# Stem and Leaf Plots

## Introduction to Stem and Leaf Plots

On this page, we’ll make a Stem and Leaf Plots to display data distributions. In the given examples, you’ll get to know how to organize the data and to use the stem-and-leaf plot concept to obtain answers to interesting questions.

## Stem and Leaf Plot Definition

The Stem and Leaf plot is a way of organizing data into a form that makes it easy to see the frequency of different values. In other words, we can say that a Stem and Leaf Plot is a table in which each data value is split into a “stem” and a “leaf.” The “stem” is the left-hand column that has the tens digits. The “leaves” are listed in the right-hand column, showing all the ones digit for each of the tens, the twenties, thirties, and forties.

Remember that Stem and Leaf plots are a pictorial representation of a grouped data, but they can also be called  as a modal representation. Because, by quick visual inspection at the Stem and Leaf plot, we can determine the mode.

### Steps for Making Stem-and-Leaf Plots

• First, determine the smallest and largest number in the data.

• Identify the stems.

• Draw a with two columns and name them as “Stem” and “Leaf”.

• Fill in the leaf data.

• Remember, a Stem and Leaf plot can have multiple sets of leaves.

Let us understand with an example:

Consider we have to make a Stem and Leaf plot for the data: 71,  43,  65,  76,  98,  82,  95,  83,  84,  96.

We’ll use the tens digits as the stem values and the ones digits as the leaves. For better understanding, let’s order the list, but this is optional:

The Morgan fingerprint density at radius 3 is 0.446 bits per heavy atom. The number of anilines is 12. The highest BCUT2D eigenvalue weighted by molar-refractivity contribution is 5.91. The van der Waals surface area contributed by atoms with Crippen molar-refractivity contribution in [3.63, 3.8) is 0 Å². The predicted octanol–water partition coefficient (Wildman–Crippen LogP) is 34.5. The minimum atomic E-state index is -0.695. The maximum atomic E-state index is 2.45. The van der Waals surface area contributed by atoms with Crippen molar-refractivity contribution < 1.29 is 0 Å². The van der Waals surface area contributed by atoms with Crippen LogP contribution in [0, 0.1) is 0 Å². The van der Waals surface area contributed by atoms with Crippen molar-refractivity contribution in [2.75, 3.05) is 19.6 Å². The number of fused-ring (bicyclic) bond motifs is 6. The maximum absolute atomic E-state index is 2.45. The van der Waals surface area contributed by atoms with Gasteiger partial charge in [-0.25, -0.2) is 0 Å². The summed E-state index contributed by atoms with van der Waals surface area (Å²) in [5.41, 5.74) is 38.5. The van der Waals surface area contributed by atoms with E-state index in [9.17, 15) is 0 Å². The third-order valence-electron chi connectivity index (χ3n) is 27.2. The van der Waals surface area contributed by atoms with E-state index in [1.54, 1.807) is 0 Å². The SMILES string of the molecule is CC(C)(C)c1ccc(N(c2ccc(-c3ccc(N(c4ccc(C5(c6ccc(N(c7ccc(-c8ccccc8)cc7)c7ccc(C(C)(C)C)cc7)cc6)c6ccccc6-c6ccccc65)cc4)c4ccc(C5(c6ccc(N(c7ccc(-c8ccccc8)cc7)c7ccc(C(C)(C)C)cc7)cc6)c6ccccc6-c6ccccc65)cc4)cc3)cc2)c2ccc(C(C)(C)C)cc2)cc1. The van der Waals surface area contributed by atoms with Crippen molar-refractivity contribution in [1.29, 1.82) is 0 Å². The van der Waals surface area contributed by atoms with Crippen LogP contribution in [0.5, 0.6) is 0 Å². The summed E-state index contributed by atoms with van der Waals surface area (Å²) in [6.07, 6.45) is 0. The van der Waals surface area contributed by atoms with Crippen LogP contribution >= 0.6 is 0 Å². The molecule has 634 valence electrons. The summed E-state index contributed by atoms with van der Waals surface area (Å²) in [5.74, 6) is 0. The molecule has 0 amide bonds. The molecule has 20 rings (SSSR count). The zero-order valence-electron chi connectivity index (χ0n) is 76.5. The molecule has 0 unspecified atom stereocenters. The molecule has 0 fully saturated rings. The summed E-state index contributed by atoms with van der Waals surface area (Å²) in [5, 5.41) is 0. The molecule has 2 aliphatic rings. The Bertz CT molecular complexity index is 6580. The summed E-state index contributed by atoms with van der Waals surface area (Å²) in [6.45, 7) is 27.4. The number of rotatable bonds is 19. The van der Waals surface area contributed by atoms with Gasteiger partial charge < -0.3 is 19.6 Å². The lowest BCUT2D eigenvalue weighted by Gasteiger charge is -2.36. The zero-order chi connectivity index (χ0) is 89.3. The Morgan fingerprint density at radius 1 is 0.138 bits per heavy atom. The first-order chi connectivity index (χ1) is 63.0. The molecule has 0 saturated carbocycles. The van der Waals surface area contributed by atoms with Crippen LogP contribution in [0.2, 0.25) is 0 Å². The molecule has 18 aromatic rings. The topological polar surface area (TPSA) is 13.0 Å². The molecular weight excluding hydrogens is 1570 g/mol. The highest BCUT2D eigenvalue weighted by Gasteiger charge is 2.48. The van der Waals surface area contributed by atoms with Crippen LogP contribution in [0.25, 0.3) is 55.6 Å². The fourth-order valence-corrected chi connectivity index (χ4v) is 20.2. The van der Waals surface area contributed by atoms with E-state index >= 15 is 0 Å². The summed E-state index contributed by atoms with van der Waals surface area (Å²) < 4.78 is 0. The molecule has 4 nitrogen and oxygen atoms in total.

43,  65,  71,  76,  82,  83,  84,  95,  96,  98.

Now, let’s draw a table with two columns and mark the left-hand column as “Stem” and right-hand column as “Leaf”.

 Stem Leaf 4 3 5 6 5 7 1  6 8 2  3  4 9 5  6  8

The above is one of the simple cases for Stem and Leaf plots.

Here,

Stem "4" Leaf "3" means 43.

Stem "7" Leaf "6" means 76.

Stem "9" Leaf "6" means 96.

### What if we Have to Make a Stem and Leaf Plot for Decimals?

If we have a number like 13.4, we will make “13” the Stem and “4” the Leaf. That’s right, the decimal doesn’t matter. Since the decimal will be in place of the vertical line separating the Stem and Leaf, we don’t have to worry about it.

### Activity on Stem and Leaf Plot:

Now that you have an idea about stem and leaf plot, can you answer the following questions, considering the data given? Let’s see.

 Stem Leaf 1 4 5 2 5 7 3 8 6 4 9 1 7 4
1. What are the leaf numbers for stem 3?

2. What are the data values for stem 3?

3. What are the data values for stem 0?

4. List the data values greater than 30.

Solutions:

1. First, look at the left-hand “Stems” column and locate stem 3. Then we'll look at the corresponding numbers in the right-hand “Leaves” column. The numbers are 8 and 6.

2. Combining the stem value of 3 with the corresponding numbers 8 and 6 in the right-hand ''Leaves'' column, using the information in part (1) of the Question above, we found the following data values for stem 3 are 38 and 36.

3. The row where the stem = 1 gives us leaves = 4 and 5.

Hence, the data values are obtained by combining the stem and the leaves to get 14 and 15.

The data values are 14 and 15.

4. Starting with stem = 3, we have data values of 38 and 36. Moving on to stem 4, we get corresponding data values of 49, 41, 47 and 44. That brings us to the end of the stem-and-leaf plot.

So, the data values greater than 30, according to the list above, are 38, 36, 49, 41, 47 and 44.

### Do You Know?

We can also combine and distribute data for two types of data. They are called as Two sided Stem and Leaf plots, which are also often called back-to-back stem-and-leaf plots. With help of Two sided Stem and Leaf plots, we can determine Range, Median and Mode.

Other Alternatives apart from Stem and Leaf plots to organise and group data are:

1. Frequency distribution

2. Histogram